Harvard Professor Danielle S. Allen announced the end of her campaign for governor of Massachusetts on Tuesday.
The race for Massachusetts governor intensified last week as Attorney General Maura T. Healey ’92 announced her candidacy, emerging quickly as a front runner.
Allston residents said they are optimistic about Michelle Wu's plans to reconfigure urban development and city planning in Boston will positively benefit the neighborhood as it handles an influx of Harvard development projects.
Legal and bioethics experts convened to discuss the future of abortion amid efforts to overturn Roe v. Wade at a virtual panel held by the Petrie-Flom Center at Harvard Law School on Wednesday.
Washington Post journalist Seung Min Kim and Cook Political Report Editor-in-Chief Amy E. Walter discussed the intersection between national and local politics in a forum hosted by the Harvard Kennedy School’s Institute of Politics on Tuesday evening.
United States Representative Katherine M. Clark (D-Mass.) discussed her career in public service, the Democrats’ “Build Back Better” agenda, and current challenges to U.S. democracy at an Institute of Politics event Thursday.
The six resident fellows — including former U.S. Representative William M. “Mac” Thornberry (R-Texas) and former Speaker of the Maine House of Representatives Sarah I. Gideon — discussed issues such as partisanship in politics and civic engagement.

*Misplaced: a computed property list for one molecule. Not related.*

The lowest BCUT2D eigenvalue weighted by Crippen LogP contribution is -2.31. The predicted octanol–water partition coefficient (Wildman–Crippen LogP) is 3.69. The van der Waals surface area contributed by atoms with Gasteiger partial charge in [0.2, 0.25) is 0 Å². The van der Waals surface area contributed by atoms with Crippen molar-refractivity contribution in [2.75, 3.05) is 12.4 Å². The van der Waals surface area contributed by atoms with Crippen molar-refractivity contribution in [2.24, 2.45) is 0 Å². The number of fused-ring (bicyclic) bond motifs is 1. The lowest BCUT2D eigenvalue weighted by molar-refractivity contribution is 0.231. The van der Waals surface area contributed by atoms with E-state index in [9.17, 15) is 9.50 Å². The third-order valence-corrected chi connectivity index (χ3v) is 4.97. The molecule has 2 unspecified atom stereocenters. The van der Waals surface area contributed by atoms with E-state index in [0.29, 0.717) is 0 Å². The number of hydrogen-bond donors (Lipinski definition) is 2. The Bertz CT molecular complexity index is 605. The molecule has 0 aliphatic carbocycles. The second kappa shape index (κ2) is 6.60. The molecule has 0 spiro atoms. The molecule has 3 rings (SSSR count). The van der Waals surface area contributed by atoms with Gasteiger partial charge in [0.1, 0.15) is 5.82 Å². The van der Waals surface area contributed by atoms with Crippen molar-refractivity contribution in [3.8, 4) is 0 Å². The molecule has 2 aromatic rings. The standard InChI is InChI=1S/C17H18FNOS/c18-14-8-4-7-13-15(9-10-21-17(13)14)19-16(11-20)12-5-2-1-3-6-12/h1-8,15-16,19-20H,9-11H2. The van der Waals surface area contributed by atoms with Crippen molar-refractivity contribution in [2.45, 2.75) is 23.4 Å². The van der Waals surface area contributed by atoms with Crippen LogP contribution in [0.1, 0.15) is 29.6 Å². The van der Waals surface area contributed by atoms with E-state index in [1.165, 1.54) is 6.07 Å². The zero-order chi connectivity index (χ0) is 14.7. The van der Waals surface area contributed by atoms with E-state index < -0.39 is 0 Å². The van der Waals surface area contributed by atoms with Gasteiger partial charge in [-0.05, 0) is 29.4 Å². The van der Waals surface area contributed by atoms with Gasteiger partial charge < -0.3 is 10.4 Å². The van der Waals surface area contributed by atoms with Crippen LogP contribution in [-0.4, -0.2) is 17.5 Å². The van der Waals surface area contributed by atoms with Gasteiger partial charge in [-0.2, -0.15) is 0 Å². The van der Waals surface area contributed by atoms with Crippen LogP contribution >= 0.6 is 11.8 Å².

Massachusetts State Reps. Michael L. Connolly and Rep. Erika Uyterhoeven introduced a bill this week that would seek to use the state’s constitutional oversight authority to compel Harvard to divest its holdings in the fossil fuel industry.
With the Massachusetts State House behind her, Harvard Government professor Danielle S. Allen officially launched her 2022 campaign for Massachusetts governor as a Democratic candidate at an event on Boston Common Tuesday morning.
Harvard Government professor Danielle S. Allen will officially launch her 2022 campaign for Massachusetts governor as a Democratic candidate on Boston Common Tuesday morning.
A bill in the Massachusetts State Legislature spearheaded by a Harvard alum would require all students enrolled in the state’s schools and colleges — including Harvard — to complete fire safety training.
As the Boston Water and Sewer Commission and Harvard proceed with the North Allston Storm Drain Extension Project — an estimated $50 million endeavor that the University has pledged to fully fund — local politicians, residents, and environmental groups have called for further investigation into its potential environmental impacts.
Massachusetts State Rep. Michael L. Connolly, a Democrat who represents parts of Cambridge and Somerville, submitted two bills in the Massachusetts House last month aimed at reforming controlled substance laws.